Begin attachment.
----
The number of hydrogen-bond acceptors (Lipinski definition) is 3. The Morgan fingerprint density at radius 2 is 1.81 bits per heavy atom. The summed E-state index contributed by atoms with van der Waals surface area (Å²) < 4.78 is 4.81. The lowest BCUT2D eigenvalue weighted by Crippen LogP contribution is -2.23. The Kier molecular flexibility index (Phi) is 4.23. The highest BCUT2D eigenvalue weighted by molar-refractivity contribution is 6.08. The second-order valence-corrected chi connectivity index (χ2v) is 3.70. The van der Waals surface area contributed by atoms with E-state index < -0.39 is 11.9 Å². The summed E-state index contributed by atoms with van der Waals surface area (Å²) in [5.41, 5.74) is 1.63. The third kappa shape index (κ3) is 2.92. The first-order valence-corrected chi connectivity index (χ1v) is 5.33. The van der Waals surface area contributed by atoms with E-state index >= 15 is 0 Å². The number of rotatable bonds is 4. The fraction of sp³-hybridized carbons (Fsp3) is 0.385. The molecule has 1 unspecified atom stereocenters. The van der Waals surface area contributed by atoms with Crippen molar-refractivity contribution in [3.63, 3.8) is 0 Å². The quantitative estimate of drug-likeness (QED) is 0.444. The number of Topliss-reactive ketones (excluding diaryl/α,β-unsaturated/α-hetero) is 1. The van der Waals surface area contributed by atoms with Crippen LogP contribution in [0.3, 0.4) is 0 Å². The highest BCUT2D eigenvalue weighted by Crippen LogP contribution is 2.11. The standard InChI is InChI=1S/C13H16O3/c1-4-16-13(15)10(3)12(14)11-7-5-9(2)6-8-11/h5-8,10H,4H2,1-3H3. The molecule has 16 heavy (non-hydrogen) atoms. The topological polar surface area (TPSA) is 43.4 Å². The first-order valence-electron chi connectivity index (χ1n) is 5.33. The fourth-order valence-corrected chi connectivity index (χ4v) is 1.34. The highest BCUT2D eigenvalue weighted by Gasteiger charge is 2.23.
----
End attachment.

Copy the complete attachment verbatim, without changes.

The number of hydrogen-bond acceptors (Lipinski definition) is 3. The Morgan fingerprint density at radius 2 is 1.81 bits per heavy atom. The summed E-state index contributed by atoms with van der Waals surface area (Å²) < 4.78 is 4.81. The lowest BCUT2D eigenvalue weighted by Crippen LogP contribution is -2.23. The Kier molecular flexibility index (Phi) is 4.23. The highest BCUT2D eigenvalue weighted by molar-refractivity contribution is 6.08. The second-order valence-corrected chi connectivity index (χ2v) is 3.70. The van der Waals surface area contributed by atoms with E-state index < -0.39 is 11.9 Å². The summed E-state index contributed by atoms with van der Waals surface area (Å²) in [5.41, 5.74) is 1.63. The third kappa shape index (κ3) is 2.92. The first-order valence-corrected chi connectivity index (χ1v) is 5.33. The van der Waals surface area contributed by atoms with E-state index >= 15 is 0 Å². The number of rotatable bonds is 4. The fraction of sp³-hybridized carbons (Fsp3) is 0.385. The molecule has 1 unspecified atom stereocenters. The van der Waals surface area contributed by atoms with Crippen molar-refractivity contribution in [3.63, 3.8) is 0 Å². The quantitative estimate of drug-likeness (QED) is 0.444. The number of Topliss-reactive ketones (excluding diaryl/α,β-unsaturated/α-hetero) is 1. The van der Waals surface area contributed by atoms with Crippen LogP contribution in [0.3, 0.4) is 0 Å². The highest BCUT2D eigenvalue weighted by Crippen LogP contribution is 2.11. The standard InChI is InChI=1S/C13H16O3/c1-4-16-13(15)10(3)12(14)11-7-5-9(2)6-8-11/h5-8,10H,4H2,1-3H3. The molecule has 16 heavy (non-hydrogen) atoms. The topological polar surface area (TPSA) is 43.4 Å². The first-order valence-electron chi connectivity index (χ1n) is 5.33. The fourth-order valence-corrected chi connectivity index (χ4v) is 1.34. The highest BCUT2D eigenvalue weighted by Gasteiger charge is 2.23.